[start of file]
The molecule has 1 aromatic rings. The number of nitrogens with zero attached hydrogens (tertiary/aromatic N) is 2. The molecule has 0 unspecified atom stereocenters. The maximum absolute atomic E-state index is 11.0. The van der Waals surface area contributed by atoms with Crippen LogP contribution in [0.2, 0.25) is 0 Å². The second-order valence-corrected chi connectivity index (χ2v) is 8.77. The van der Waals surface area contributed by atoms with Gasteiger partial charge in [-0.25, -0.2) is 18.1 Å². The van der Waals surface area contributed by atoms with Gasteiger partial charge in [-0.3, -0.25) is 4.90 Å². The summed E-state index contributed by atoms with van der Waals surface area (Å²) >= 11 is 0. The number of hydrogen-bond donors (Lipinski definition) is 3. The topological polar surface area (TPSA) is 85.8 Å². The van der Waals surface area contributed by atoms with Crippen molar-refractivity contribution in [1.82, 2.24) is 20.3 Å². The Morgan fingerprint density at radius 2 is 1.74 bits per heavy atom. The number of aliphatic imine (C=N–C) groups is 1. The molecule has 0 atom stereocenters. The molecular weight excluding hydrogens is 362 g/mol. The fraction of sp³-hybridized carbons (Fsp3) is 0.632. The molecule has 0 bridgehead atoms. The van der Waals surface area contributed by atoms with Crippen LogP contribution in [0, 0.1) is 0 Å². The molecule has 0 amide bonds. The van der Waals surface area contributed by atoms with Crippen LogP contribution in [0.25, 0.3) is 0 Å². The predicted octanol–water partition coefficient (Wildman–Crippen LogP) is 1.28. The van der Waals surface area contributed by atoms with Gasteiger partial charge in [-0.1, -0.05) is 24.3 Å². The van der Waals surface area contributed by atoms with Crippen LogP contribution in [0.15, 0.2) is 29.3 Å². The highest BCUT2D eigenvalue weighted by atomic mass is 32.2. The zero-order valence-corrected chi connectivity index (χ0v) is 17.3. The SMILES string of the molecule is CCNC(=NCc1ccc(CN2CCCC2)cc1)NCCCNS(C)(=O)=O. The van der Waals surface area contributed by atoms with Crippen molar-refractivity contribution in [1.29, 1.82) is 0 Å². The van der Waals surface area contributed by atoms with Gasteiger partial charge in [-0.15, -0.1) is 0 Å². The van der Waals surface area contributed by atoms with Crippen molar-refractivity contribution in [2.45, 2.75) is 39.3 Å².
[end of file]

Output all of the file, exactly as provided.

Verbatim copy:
The molecule has 1 aromatic rings. The number of nitrogens with zero attached hydrogens (tertiary/aromatic N) is 2. The molecule has 0 unspecified atom stereocenters. The maximum absolute atomic E-state index is 11.0. The van der Waals surface area contributed by atoms with Crippen LogP contribution in [0.2, 0.25) is 0 Å². The second-order valence-corrected chi connectivity index (χ2v) is 8.77. The van der Waals surface area contributed by atoms with Gasteiger partial charge in [-0.25, -0.2) is 18.1 Å². The van der Waals surface area contributed by atoms with Gasteiger partial charge in [-0.3, -0.25) is 4.90 Å². The summed E-state index contributed by atoms with van der Waals surface area (Å²) >= 11 is 0. The number of hydrogen-bond donors (Lipinski definition) is 3. The topological polar surface area (TPSA) is 85.8 Å². The van der Waals surface area contributed by atoms with Crippen molar-refractivity contribution in [1.82, 2.24) is 20.3 Å². The Morgan fingerprint density at radius 2 is 1.74 bits per heavy atom. The number of aliphatic imine (C=N–C) groups is 1. The molecule has 0 atom stereocenters. The molecular weight excluding hydrogens is 362 g/mol. The fraction of sp³-hybridized carbons (Fsp3) is 0.632. The molecule has 0 bridgehead atoms. The van der Waals surface area contributed by atoms with Crippen LogP contribution in [0, 0.1) is 0 Å². The molecule has 0 amide bonds. The van der Waals surface area contributed by atoms with Crippen LogP contribution in [0.25, 0.3) is 0 Å². The predicted octanol–water partition coefficient (Wildman–Crippen LogP) is 1.28. The van der Waals surface area contributed by atoms with Gasteiger partial charge in [-0.1, -0.05) is 24.3 Å². The van der Waals surface area contributed by atoms with Crippen LogP contribution in [0.15, 0.2) is 29.3 Å². The highest BCUT2D eigenvalue weighted by atomic mass is 32.2. The zero-order valence-corrected chi connectivity index (χ0v) is 17.3. The SMILES string of the molecule is CCNC(=NCc1ccc(CN2CCCC2)cc1)NCCCNS(C)(=O)=O. The van der Waals surface area contributed by atoms with Crippen molar-refractivity contribution in [1.29, 1.82) is 0 Å². The van der Waals surface area contributed by atoms with Gasteiger partial charge in [-0.15, -0.1) is 0 Å². The van der Waals surface area contributed by atoms with Crippen molar-refractivity contribution in [2.45, 2.75) is 39.3 Å².